§ *On women, children and other vulnerable groups*, /Guideline 8 /states that: "States should, in collaboration with and through the community, promote a supportive and enabling environment for women, children and other vulnerable groups by addressing underlying prejudices and inequalities through community dialogue, specially designed social and health services and support to community groups."

The commentary notes that: "States should support the implementation of specially designed prevention and care programmes for those who have less access to mainstream programmes due to social or legal marginalization, including men who have sex with men."

§ *On non-discrimination*, see excerpt from /Guideline 5/ above.

Thus, men who have sex with men, transgender identities, bisexuals and lesbians should have equal access to available HIV prevention information, education, and commodities and to HIV care, support and treatment; and should benefit from all human rights, including:

§ Non-discrimination/equality before the law: same access as others to available services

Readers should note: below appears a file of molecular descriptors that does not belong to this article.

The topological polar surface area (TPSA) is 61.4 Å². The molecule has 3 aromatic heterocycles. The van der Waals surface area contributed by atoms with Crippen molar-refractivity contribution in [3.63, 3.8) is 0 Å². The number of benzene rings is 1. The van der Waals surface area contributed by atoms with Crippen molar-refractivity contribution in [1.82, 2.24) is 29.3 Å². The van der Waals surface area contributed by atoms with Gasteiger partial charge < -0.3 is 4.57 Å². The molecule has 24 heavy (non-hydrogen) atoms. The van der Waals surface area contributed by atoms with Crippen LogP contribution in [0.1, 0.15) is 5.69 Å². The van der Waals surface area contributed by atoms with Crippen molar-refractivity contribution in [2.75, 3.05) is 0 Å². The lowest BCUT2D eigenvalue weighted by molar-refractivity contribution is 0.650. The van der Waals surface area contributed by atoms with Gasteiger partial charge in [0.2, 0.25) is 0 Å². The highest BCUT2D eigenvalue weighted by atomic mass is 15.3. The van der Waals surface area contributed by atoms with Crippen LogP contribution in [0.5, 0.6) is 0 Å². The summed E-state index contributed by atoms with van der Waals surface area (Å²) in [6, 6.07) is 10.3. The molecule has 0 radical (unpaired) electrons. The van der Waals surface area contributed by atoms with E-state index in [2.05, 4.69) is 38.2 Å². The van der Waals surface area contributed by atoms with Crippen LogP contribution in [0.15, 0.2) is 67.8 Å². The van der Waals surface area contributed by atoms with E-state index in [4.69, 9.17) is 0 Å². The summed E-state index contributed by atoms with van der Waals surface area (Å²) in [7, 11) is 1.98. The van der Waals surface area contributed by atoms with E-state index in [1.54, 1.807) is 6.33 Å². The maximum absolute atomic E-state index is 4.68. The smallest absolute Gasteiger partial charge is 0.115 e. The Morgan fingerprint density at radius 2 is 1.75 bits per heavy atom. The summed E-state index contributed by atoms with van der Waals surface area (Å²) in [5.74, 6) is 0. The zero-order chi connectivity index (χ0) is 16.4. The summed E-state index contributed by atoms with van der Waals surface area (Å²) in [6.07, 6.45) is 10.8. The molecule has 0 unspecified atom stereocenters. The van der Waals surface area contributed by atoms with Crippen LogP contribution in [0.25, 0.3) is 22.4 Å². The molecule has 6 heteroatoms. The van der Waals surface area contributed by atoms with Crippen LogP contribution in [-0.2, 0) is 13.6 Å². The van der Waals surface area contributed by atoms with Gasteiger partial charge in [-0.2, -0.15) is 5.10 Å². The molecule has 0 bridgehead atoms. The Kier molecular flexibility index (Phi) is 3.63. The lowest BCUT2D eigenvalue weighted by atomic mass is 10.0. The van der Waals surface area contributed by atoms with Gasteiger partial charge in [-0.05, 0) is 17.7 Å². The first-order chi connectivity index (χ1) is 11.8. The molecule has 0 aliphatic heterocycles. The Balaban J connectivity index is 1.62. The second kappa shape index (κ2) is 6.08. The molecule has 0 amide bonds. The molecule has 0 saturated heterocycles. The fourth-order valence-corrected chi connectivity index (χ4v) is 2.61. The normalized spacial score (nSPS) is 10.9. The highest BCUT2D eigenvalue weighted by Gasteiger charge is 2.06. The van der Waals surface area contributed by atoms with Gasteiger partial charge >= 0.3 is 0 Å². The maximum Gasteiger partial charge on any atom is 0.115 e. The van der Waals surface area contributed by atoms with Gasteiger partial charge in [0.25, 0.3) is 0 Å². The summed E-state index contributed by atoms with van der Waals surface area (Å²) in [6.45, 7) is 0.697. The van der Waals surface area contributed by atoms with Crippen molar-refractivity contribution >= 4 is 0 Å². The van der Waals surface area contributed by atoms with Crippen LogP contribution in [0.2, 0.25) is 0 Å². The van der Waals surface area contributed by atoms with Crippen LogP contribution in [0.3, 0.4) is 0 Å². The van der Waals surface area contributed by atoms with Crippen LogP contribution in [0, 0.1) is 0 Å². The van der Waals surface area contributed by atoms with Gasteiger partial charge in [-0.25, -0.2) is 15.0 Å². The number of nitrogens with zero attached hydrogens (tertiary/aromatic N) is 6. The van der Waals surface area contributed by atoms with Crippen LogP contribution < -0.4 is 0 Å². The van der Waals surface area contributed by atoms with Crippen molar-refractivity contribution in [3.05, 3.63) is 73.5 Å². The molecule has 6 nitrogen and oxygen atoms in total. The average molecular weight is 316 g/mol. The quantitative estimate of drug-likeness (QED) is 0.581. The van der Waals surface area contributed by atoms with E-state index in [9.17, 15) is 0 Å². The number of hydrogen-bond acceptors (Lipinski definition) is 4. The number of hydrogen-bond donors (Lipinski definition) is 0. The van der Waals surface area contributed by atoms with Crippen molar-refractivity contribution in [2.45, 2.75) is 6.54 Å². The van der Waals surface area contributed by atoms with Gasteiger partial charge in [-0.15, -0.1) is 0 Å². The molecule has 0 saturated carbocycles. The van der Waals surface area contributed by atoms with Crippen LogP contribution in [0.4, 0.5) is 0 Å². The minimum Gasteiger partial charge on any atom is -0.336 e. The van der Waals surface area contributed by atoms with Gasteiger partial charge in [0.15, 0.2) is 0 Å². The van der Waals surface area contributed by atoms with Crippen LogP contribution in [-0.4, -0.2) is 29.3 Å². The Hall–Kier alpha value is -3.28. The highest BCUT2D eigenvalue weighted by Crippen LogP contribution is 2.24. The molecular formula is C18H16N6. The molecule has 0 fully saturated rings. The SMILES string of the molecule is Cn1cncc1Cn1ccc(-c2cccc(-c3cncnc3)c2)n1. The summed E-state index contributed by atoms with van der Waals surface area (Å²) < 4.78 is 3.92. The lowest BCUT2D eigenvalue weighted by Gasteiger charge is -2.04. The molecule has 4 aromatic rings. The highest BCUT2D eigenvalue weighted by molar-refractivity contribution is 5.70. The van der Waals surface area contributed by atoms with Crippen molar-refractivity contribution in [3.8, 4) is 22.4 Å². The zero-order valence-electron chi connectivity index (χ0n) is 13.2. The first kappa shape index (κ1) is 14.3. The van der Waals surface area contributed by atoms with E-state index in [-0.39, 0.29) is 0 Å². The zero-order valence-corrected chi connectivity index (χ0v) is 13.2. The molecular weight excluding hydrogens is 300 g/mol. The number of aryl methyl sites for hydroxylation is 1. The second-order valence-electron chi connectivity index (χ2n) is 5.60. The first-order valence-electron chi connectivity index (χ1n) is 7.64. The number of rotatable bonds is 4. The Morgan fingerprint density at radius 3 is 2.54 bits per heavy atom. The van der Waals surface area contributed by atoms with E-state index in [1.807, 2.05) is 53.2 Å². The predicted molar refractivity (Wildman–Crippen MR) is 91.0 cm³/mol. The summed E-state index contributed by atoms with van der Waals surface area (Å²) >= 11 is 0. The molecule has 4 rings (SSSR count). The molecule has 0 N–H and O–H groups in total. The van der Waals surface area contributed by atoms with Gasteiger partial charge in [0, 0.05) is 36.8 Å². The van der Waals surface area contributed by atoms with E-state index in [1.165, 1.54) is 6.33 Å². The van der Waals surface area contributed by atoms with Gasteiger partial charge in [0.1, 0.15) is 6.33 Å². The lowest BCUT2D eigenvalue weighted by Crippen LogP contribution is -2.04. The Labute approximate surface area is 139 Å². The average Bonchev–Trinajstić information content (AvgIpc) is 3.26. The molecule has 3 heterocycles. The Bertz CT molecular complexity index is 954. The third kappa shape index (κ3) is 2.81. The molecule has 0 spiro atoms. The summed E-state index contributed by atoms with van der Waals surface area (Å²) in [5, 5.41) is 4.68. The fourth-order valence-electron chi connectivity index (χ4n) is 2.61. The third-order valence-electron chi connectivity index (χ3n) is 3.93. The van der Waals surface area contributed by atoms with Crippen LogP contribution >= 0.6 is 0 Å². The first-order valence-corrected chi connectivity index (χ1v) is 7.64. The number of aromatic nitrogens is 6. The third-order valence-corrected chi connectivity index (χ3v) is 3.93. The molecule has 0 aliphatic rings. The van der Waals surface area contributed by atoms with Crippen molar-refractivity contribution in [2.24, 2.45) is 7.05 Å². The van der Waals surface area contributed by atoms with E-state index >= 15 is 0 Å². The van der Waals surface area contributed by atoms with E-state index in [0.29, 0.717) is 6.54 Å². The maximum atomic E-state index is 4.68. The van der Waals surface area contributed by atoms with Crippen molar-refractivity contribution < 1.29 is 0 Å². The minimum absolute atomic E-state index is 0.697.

§ Rights to education and health: same access to available HIV prevention education and information, and health care services, including STI and TB services and condoms

§ Liberty, security of person and freedom from cruel, inhuman and degrading treatment: freedom from sexual violence and coerced sex; freedom from arbitrary arrest and detention and violence

§ Right to participate in public life, including participation in the formulation and implementation of HIV policy and programmes.

* *

What National Assembly should do?

In 2001 Members States of the United Nations committed to "_enact legislation, regulations and other measures to eliminate all forms of discrimination against and ensure the full enjoyment of all human rights .by members of vulnerable groups_" by 2003. (United Nations General Assembly Special Session on HIV/AIDS, /Declaration of Commitment/, 2001).